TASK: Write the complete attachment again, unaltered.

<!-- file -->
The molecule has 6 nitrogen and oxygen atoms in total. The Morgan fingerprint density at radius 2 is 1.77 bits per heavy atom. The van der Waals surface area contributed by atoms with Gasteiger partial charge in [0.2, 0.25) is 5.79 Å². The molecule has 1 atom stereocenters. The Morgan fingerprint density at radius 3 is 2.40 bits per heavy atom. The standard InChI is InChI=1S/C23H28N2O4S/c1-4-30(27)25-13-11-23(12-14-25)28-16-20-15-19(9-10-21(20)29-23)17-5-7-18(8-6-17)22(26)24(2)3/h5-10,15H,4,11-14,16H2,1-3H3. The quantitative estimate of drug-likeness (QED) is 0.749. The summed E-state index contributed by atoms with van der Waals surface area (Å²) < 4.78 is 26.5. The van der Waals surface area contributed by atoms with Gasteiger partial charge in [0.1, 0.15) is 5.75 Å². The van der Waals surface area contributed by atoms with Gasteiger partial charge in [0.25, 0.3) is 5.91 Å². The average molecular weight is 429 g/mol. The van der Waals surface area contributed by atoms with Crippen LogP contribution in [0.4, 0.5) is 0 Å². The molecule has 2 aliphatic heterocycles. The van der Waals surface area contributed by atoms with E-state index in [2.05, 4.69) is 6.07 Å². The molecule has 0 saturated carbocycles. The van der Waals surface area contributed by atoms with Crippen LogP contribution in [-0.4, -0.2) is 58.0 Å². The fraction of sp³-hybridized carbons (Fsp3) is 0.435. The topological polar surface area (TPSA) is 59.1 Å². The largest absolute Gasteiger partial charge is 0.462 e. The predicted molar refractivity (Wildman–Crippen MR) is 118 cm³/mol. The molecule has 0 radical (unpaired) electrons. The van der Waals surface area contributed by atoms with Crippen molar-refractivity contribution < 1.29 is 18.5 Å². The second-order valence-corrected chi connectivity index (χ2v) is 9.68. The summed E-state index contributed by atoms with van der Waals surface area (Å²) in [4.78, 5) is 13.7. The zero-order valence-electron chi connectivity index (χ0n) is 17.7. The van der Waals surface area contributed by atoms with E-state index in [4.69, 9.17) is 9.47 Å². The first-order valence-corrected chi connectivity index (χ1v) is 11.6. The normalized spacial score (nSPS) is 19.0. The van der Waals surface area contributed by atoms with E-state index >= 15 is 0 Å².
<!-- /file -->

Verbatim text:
The molecule has 6 nitrogen and oxygen atoms in total. The Morgan fingerprint density at radius 2 is 1.77 bits per heavy atom. The van der Waals surface area contributed by atoms with Gasteiger partial charge in [0.2, 0.25) is 5.79 Å². The molecule has 1 atom stereocenters. The Morgan fingerprint density at radius 3 is 2.40 bits per heavy atom. The standard InChI is InChI=1S/C23H28N2O4S/c1-4-30(27)25-13-11-23(12-14-25)28-16-20-15-19(9-10-21(20)29-23)17-5-7-18(8-6-17)22(26)24(2)3/h5-10,15H,4,11-14,16H2,1-3H3. The quantitative estimate of drug-likeness (QED) is 0.749. The summed E-state index contributed by atoms with van der Waals surface area (Å²) < 4.78 is 26.5. The van der Waals surface area contributed by atoms with Gasteiger partial charge in [0.1, 0.15) is 5.75 Å². The van der Waals surface area contributed by atoms with Gasteiger partial charge in [0.25, 0.3) is 5.91 Å². The average molecular weight is 429 g/mol. The van der Waals surface area contributed by atoms with Crippen LogP contribution in [0.4, 0.5) is 0 Å². The molecule has 2 aliphatic heterocycles. The van der Waals surface area contributed by atoms with E-state index in [2.05, 4.69) is 6.07 Å². The molecule has 0 saturated carbocycles. The van der Waals surface area contributed by atoms with Crippen LogP contribution in [-0.4, -0.2) is 58.0 Å². The fraction of sp³-hybridized carbons (Fsp3) is 0.435. The topological polar surface area (TPSA) is 59.1 Å². The largest absolute Gasteiger partial charge is 0.462 e. The predicted molar refractivity (Wildman–Crippen MR) is 118 cm³/mol. The molecule has 0 radical (unpaired) electrons. The van der Waals surface area contributed by atoms with Crippen molar-refractivity contribution < 1.29 is 18.5 Å². The second-order valence-corrected chi connectivity index (χ2v) is 9.68. The summed E-state index contributed by atoms with van der Waals surface area (Å²) in [4.78, 5) is 13.7. The zero-order valence-electron chi connectivity index (χ0n) is 17.7. The van der Waals surface area contributed by atoms with E-state index in [4.69, 9.17) is 9.47 Å². The first-order valence-corrected chi connectivity index (χ1v) is 11.6. The normalized spacial score (nSPS) is 19.0. The van der Waals surface area contributed by atoms with E-state index >= 15 is 0 Å².